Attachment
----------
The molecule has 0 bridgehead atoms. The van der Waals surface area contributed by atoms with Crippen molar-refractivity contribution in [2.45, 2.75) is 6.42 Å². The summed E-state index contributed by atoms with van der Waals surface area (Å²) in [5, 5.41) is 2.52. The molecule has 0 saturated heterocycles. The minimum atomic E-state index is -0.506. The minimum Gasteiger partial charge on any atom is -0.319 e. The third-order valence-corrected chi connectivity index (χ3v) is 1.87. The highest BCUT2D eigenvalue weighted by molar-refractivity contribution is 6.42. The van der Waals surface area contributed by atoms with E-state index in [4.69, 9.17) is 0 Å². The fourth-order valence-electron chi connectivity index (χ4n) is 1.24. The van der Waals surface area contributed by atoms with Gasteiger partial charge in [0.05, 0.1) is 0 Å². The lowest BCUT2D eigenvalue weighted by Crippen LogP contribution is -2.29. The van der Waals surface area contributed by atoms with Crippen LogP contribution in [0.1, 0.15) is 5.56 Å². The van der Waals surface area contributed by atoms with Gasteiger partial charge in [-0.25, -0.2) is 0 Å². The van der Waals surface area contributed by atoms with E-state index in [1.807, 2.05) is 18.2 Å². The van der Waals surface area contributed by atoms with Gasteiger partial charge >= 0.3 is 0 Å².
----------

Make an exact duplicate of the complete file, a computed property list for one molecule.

The molecule has 0 bridgehead atoms. The van der Waals surface area contributed by atoms with Crippen molar-refractivity contribution in [2.45, 2.75) is 6.42 Å². The summed E-state index contributed by atoms with van der Waals surface area (Å²) in [5, 5.41) is 2.52. The molecule has 0 saturated heterocycles. The minimum atomic E-state index is -0.506. The minimum Gasteiger partial charge on any atom is -0.319 e. The third-order valence-corrected chi connectivity index (χ3v) is 1.87. The highest BCUT2D eigenvalue weighted by molar-refractivity contribution is 6.42. The van der Waals surface area contributed by atoms with E-state index in [4.69, 9.17) is 0 Å². The fourth-order valence-electron chi connectivity index (χ4n) is 1.24. The van der Waals surface area contributed by atoms with Gasteiger partial charge in [0.05, 0.1) is 0 Å². The lowest BCUT2D eigenvalue weighted by Crippen LogP contribution is -2.29. The van der Waals surface area contributed by atoms with Crippen LogP contribution in [0.1, 0.15) is 5.56 Å². The van der Waals surface area contributed by atoms with Gasteiger partial charge in [-0.25, -0.2) is 0 Å². The van der Waals surface area contributed by atoms with E-state index in [1.807, 2.05) is 18.2 Å². The van der Waals surface area contributed by atoms with Gasteiger partial charge >= 0.3 is 0 Å².